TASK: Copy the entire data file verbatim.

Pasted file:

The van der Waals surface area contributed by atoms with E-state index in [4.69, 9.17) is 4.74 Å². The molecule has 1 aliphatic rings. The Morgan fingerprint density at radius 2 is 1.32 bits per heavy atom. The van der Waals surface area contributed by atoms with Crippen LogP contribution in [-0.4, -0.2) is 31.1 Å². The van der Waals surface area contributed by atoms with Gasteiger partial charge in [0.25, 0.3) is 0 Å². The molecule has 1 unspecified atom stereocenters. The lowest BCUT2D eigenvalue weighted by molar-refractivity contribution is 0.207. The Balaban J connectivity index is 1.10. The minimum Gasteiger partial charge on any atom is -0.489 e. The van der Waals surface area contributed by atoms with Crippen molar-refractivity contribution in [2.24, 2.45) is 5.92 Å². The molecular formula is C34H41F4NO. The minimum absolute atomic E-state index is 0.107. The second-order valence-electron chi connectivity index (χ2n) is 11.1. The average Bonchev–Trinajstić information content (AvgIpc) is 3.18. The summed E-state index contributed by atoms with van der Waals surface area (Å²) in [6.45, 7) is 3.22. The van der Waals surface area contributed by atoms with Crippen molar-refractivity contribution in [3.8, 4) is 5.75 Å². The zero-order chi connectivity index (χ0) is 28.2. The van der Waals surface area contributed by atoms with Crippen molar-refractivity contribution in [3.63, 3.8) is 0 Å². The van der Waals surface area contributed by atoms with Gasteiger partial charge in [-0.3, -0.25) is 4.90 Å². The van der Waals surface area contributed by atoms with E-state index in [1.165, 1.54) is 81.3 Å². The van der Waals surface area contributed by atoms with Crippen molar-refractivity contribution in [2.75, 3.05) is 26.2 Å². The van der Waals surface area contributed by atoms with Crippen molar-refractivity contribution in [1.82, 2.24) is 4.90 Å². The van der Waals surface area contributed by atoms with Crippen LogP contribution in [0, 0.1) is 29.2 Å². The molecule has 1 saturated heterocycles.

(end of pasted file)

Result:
The van der Waals surface area contributed by atoms with E-state index in [4.69, 9.17) is 4.74 Å². The molecule has 1 aliphatic rings. The Morgan fingerprint density at radius 2 is 1.32 bits per heavy atom. The van der Waals surface area contributed by atoms with Crippen LogP contribution in [-0.4, -0.2) is 31.1 Å². The van der Waals surface area contributed by atoms with Gasteiger partial charge in [0.25, 0.3) is 0 Å². The molecule has 1 unspecified atom stereocenters. The lowest BCUT2D eigenvalue weighted by molar-refractivity contribution is 0.207. The Balaban J connectivity index is 1.10. The minimum Gasteiger partial charge on any atom is -0.489 e. The van der Waals surface area contributed by atoms with Crippen molar-refractivity contribution in [2.24, 2.45) is 5.92 Å². The molecular formula is C34H41F4NO. The minimum absolute atomic E-state index is 0.107. The second-order valence-electron chi connectivity index (χ2n) is 11.1. The average Bonchev–Trinajstić information content (AvgIpc) is 3.18. The summed E-state index contributed by atoms with van der Waals surface area (Å²) in [6.45, 7) is 3.22. The van der Waals surface area contributed by atoms with Crippen molar-refractivity contribution in [3.8, 4) is 5.75 Å². The zero-order chi connectivity index (χ0) is 28.2. The van der Waals surface area contributed by atoms with Crippen molar-refractivity contribution in [3.63, 3.8) is 0 Å². The van der Waals surface area contributed by atoms with Gasteiger partial charge in [-0.3, -0.25) is 4.90 Å². The van der Waals surface area contributed by atoms with E-state index in [1.165, 1.54) is 81.3 Å². The van der Waals surface area contributed by atoms with Crippen molar-refractivity contribution in [2.75, 3.05) is 26.2 Å². The van der Waals surface area contributed by atoms with Crippen molar-refractivity contribution in [1.82, 2.24) is 4.90 Å². The van der Waals surface area contributed by atoms with Crippen LogP contribution in [0, 0.1) is 29.2 Å². The molecule has 1 saturated heterocycles.